If someone offers you a bag of candies and there are two to pick from, the two not containing the same number of sweets, you will most likely try to estimate which bag contains the most candies and pick that one. To do that, you use something called the approximate number system (ANS), which is the cognitive system that gives rise to basic numerical intuitions.
The ANS generates nonverbal representations of numerosity not only in humans (adults, children and infants) but also in nonhuman animals. At the cellular level, imaging studies suggest that these basic numerical intuitions are supported by neurons located in a region of the brain called the intraparietal sulcus.
- The question
In this study published in the scientific journal PNAS in June 2012, the researchers were interested in two questions regarding the ANS:
– how does the precision of the ANS vary in humans depending on their age?
– is there a relationship between the ANS and more formal mathematical abilities, not only during the school years (when we acquire these abilities), but also beyond that (long after these abilities have been acquired)?
- The method
To try and answer such questions, the research team needed to gather data from a huge number of people across a wide age range. They therefore set up a Web-based experiment instead of recruiting people to come in a lab. They posted an ANS test online, which was designed to assess the precision of an individual’s number sense, and within 3 months a bit more than 10,000 people had freely chosen to take the test. Before taking the ANS test, the participants had also agreed to fill out a questionnaire, reporting on their age and their own sense of how well they performed relative to their peers in various school subjects (mathematics, science, writing, etc.).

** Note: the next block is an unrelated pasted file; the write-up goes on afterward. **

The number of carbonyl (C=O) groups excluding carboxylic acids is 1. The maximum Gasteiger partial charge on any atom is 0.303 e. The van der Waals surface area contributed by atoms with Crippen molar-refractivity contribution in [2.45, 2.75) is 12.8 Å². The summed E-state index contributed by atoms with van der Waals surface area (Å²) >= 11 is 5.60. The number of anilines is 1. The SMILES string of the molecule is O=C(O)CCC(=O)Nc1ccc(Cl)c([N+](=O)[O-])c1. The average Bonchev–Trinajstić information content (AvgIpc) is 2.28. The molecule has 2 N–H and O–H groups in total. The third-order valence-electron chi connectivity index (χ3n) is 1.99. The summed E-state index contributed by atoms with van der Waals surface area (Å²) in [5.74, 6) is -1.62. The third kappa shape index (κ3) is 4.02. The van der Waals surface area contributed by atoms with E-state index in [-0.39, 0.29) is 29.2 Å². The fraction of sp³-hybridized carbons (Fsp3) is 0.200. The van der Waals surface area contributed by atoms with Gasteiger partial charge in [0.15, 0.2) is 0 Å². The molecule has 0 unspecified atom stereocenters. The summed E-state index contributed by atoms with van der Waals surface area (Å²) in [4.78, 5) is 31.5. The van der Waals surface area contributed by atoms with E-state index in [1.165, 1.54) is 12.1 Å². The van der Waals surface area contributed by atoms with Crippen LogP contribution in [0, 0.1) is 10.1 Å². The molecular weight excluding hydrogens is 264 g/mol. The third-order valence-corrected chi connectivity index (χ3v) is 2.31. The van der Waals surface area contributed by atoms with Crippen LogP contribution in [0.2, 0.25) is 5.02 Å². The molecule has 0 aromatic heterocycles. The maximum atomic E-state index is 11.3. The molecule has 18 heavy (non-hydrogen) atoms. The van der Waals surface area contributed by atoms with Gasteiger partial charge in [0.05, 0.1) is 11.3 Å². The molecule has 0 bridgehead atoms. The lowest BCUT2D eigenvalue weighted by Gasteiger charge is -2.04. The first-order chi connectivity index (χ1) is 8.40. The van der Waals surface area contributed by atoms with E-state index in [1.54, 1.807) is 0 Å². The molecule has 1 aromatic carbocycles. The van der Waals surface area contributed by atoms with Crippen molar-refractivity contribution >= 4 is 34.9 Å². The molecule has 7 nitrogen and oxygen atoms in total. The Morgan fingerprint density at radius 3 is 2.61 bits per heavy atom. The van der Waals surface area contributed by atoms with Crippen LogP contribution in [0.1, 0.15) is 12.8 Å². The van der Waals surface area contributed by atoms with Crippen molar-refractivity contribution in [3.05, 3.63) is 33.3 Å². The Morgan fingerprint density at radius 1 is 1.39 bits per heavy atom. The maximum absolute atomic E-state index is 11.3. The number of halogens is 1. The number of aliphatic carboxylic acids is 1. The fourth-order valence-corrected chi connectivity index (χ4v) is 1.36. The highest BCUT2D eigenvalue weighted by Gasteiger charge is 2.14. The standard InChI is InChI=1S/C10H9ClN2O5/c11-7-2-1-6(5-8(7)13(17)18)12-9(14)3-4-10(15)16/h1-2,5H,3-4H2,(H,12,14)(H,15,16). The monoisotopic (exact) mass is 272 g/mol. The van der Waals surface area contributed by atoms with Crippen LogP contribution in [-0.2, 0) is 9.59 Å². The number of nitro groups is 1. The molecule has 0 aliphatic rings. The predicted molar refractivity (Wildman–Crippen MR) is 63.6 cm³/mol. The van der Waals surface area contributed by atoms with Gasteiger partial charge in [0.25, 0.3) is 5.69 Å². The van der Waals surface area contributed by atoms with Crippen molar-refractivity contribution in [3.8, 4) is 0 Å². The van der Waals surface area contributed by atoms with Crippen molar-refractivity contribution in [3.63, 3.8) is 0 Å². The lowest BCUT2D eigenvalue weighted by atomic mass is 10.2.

The researchers used a simple method to assess the participants’ number sense: they asked the subjects to judge which of two arrays of dots was more numerous. More precisely, the ANS dots test was made of 300 trials and took about 8 minutes to complete. For each trial, a mix of blue and yellow dots briefly flashed on the screen, and the participants were asked whether there were more blue or yellow dots. From one trial to the other, the ratio of blue to yellow dots varied. Of course if you look at a mix of 10 yellow and 20 blue dots, it will be easy to answer. However, if you see only briefly a mix of 15 yellow and 14 blue dots, then it’s a lot more difficult to estimate which of the yellow or blue dots are more numerous.
If you’re interested in testing your own number sense, a version of this test is available online at http://panamath.org/. Once you have completed the test, you can also see how precise your number sense is compared to the general population.
- The results
1) Number sense precision and school maths abilities
The researchers used the results of the ANS dots test to assess the precision of each participant’s ANS, which they indexed using two variables: a Weber fraction (w – and if you really want to know what it represents, look here) and an average response time (RT). They observed that these two variables were uncorrelated, suggesting that they may represent different abilities. According to the authors of the study, w is an “estimate of the internal noise, or confusability” of someone’s ANS, whereas RT represents the time the participants take to make their decision.